7
“God Bless Texas”

“God Bless Texas”

TEXAS IS 12 MILLION
PEOPLE WHO ARE
BRIGHT AND DUMB,
CONSERVATIVE AND
LIBERAL, TALL AND
SHORT AND SLIM AND
FAT, COURAGEOUS AND
COWARDLY—JUST
LIKE THE PEOPLE IN
CONNECTICUT AND
OREGON. UNLIKE THE
PEOPLE IN THOSE TWO
STATES, THEY DON’T
KNOW HOW TO BEHAVE
WHEN IT RAINS; AND
THEY HAVE CERTAIN
OTHER ENDEAR-
ING AND ANNOYING
CHARACTERISTICS.

Joe B. Frantz, from his
presidential address
to the Western History
Association, San Diego,
California,
October 19, 1979

During the last decades of the twentieth century, when Bob Bullock (1929–1999) was comptroller and then lieutenant governor of Texas, he ended every speech with the words “God Bless Texas.” Since the gruff Bullock was not known for his piety, there is some question about his purpose for using the phrase. Were the words a benediction, or a prayer, or an admonition, or a simple expression of state patriotism? Indeed, he cherished Texas history and when the new Texas State History Museum opened in 2001 it was named in his honor. “The Bullock,” as the museum became known in Austin, thus preserved the memory of a crusty Democrat politician from Hillsboro who brought reforms to the Texas tax system and mentored George W. Bush. His political tenure from 1956 to the end of the century also measured the remarkable Republican takeover of Texas politics, which began with the elections of Bruce Alger in 1954 and John Tower in 1961.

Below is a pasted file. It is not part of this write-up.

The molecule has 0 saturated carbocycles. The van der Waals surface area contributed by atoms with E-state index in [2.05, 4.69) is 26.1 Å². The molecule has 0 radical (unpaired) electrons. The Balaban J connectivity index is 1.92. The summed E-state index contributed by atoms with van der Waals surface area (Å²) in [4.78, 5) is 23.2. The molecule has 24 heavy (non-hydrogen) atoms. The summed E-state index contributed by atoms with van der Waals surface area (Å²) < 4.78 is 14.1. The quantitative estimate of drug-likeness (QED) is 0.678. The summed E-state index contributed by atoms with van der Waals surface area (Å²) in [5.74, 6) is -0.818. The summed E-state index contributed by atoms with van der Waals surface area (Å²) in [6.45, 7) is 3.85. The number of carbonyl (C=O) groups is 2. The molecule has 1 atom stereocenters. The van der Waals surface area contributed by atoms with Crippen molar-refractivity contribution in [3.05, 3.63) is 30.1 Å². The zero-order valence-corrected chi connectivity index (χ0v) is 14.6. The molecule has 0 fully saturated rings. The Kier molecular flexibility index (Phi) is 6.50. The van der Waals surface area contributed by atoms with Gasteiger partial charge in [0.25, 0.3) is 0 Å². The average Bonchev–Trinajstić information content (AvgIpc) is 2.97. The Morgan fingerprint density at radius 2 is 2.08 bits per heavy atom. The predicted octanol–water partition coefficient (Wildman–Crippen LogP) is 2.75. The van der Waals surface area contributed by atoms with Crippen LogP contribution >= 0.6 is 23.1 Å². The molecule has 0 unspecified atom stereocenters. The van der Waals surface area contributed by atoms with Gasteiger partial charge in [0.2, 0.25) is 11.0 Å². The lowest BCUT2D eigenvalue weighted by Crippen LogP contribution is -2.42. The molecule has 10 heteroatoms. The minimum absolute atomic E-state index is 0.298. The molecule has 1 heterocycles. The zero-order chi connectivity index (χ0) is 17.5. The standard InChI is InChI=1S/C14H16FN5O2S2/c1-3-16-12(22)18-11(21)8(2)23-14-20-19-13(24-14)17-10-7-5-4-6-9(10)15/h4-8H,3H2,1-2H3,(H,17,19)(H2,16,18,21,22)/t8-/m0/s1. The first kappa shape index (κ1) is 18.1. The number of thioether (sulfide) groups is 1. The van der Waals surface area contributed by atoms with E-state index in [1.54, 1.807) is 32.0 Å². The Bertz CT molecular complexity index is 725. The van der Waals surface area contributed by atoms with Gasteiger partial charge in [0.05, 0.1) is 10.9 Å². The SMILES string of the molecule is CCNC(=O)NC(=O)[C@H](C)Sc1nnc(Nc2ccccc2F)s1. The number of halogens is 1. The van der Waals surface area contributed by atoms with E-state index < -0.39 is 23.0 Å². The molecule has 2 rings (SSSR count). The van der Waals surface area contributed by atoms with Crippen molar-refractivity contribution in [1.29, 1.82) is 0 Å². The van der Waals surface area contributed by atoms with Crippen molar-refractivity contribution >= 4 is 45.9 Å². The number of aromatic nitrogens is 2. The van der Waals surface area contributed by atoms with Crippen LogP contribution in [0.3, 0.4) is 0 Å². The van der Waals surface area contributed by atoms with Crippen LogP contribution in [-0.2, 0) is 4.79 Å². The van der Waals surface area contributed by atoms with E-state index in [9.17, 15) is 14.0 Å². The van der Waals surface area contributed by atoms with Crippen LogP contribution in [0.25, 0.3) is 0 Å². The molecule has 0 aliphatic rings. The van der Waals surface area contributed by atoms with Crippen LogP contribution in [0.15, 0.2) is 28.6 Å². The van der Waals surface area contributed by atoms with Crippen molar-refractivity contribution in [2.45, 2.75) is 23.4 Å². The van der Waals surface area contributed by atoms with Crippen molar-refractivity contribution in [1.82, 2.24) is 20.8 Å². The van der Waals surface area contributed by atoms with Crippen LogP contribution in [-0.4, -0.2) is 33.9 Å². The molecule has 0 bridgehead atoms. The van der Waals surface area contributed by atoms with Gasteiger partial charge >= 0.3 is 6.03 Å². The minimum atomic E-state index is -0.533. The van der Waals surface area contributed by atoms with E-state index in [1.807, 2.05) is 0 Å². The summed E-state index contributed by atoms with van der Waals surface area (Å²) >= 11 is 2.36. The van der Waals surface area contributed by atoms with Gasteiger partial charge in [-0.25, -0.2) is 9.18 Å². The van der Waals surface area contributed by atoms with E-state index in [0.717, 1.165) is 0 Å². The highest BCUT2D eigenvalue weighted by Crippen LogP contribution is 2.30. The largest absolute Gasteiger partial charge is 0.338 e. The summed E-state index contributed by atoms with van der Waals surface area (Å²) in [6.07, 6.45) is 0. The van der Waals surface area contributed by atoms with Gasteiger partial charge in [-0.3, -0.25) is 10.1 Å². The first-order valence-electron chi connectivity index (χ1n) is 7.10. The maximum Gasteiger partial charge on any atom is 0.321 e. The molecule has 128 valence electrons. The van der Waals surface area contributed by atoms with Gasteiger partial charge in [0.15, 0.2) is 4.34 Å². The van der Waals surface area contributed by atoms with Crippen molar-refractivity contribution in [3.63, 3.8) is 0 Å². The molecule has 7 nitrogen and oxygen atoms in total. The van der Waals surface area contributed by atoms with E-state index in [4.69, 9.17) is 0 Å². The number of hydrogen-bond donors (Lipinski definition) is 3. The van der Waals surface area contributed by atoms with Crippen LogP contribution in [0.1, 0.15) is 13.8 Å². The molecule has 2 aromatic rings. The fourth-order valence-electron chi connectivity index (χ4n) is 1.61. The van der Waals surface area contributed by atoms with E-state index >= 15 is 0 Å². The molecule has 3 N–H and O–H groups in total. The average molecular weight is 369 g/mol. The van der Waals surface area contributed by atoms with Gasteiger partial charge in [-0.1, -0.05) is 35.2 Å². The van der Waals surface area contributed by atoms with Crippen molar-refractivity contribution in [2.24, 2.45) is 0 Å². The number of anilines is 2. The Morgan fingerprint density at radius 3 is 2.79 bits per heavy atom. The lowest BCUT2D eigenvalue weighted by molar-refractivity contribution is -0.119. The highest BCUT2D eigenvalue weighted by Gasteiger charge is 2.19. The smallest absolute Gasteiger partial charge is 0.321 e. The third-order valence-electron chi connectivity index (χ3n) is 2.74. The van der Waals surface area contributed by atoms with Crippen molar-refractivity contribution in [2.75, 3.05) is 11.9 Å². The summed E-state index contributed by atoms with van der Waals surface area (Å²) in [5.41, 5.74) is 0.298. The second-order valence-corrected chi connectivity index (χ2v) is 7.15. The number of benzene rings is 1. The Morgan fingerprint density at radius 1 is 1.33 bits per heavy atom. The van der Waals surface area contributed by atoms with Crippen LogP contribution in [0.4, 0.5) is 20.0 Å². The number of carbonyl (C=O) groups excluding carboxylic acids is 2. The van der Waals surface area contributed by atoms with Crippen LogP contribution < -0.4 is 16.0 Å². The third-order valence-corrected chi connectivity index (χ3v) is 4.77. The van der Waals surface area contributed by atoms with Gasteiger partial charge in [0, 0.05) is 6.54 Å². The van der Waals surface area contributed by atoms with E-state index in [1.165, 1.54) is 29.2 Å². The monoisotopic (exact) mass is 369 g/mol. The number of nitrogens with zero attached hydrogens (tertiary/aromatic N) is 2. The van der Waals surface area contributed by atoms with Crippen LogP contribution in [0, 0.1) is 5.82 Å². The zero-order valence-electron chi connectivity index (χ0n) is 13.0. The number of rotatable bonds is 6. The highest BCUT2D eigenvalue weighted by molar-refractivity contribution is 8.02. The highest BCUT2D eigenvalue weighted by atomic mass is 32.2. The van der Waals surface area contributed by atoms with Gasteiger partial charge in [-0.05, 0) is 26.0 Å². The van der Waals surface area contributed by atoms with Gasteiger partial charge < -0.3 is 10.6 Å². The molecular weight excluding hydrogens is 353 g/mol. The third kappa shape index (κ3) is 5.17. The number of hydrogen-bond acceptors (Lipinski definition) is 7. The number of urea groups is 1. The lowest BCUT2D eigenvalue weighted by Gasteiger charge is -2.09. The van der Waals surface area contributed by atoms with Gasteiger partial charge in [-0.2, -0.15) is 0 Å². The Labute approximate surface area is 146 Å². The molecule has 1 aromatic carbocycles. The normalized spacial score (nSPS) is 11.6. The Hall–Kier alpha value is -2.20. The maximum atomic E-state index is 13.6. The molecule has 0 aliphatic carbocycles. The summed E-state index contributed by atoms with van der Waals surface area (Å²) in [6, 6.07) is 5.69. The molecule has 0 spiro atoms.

The incoming Republican politicians, mostly white, embraced the conservative nature of a majority electorate that was generally anti-government, anti-taxes, anti-school funding, anti-poverty programs, anti-union, anti-environment, antiabortion, pro-business, pro-gun, and pro-English-languageonly education. The roots of this conservatism can be found in the Texas mystique, fundamentalist religion, anti-communism, libertarianism, and the backlash against Lyndon Johnson’s Great Society program. Also, the political temper in Texas reflected an attempt to preserve a manner of life that was under assault by the forces of a relentless urbanization that brought new ideas, different people, and changing technology. It was symbolic of these shifting politics when John Connally, who had been Governor of Texas from 1963 to 1969 and an LBJ follower, hearkened to his presidential ambitions, switched parties, and became secretary of the treasury under Richard M. Nixon. Connally was followed as governor by conservative Democrat Preston Smith, whose reputation was tainted by the Sharpstown scandal, and then by Democrat Dolph Briscoe, the largest landowner in the state, who at first recommended

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